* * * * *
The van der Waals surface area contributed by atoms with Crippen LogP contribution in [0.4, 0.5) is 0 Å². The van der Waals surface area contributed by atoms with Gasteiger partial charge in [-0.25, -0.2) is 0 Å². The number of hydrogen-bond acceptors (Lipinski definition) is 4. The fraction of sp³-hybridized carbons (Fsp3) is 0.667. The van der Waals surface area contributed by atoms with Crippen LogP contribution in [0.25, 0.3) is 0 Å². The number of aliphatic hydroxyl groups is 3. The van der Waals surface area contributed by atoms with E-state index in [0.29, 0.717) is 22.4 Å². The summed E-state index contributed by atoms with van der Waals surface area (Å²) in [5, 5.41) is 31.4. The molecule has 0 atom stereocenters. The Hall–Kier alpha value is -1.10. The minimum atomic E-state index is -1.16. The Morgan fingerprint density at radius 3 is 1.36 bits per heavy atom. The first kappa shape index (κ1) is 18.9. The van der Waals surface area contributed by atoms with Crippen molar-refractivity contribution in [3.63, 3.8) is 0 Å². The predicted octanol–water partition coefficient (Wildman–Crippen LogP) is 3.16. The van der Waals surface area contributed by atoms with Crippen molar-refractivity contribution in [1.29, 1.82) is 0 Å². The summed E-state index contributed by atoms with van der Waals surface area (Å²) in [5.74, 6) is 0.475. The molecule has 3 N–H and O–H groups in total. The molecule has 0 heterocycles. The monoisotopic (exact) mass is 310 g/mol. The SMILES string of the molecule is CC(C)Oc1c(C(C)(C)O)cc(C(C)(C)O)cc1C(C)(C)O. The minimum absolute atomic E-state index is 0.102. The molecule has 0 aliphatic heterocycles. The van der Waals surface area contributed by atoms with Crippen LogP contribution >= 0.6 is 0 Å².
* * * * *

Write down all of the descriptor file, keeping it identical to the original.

The van der Waals surface area contributed by atoms with Crippen LogP contribution in [0.4, 0.5) is 0 Å². The van der Waals surface area contributed by atoms with Gasteiger partial charge in [-0.25, -0.2) is 0 Å². The number of hydrogen-bond acceptors (Lipinski definition) is 4. The fraction of sp³-hybridized carbons (Fsp3) is 0.667. The van der Waals surface area contributed by atoms with Crippen LogP contribution in [0.25, 0.3) is 0 Å². The number of aliphatic hydroxyl groups is 3. The van der Waals surface area contributed by atoms with E-state index in [0.29, 0.717) is 22.4 Å². The summed E-state index contributed by atoms with van der Waals surface area (Å²) in [5, 5.41) is 31.4. The molecule has 0 atom stereocenters. The Hall–Kier alpha value is -1.10. The minimum atomic E-state index is -1.16. The Morgan fingerprint density at radius 3 is 1.36 bits per heavy atom. The first kappa shape index (κ1) is 18.9. The van der Waals surface area contributed by atoms with Crippen molar-refractivity contribution in [3.63, 3.8) is 0 Å². The predicted octanol–water partition coefficient (Wildman–Crippen LogP) is 3.16. The van der Waals surface area contributed by atoms with Crippen molar-refractivity contribution in [1.29, 1.82) is 0 Å². The summed E-state index contributed by atoms with van der Waals surface area (Å²) in [5.74, 6) is 0.475. The molecule has 3 N–H and O–H groups in total. The molecule has 0 heterocycles. The monoisotopic (exact) mass is 310 g/mol. The SMILES string of the molecule is CC(C)Oc1c(C(C)(C)O)cc(C(C)(C)O)cc1C(C)(C)O. The minimum absolute atomic E-state index is 0.102. The molecule has 0 aliphatic heterocycles. The van der Waals surface area contributed by atoms with Crippen LogP contribution >= 0.6 is 0 Å².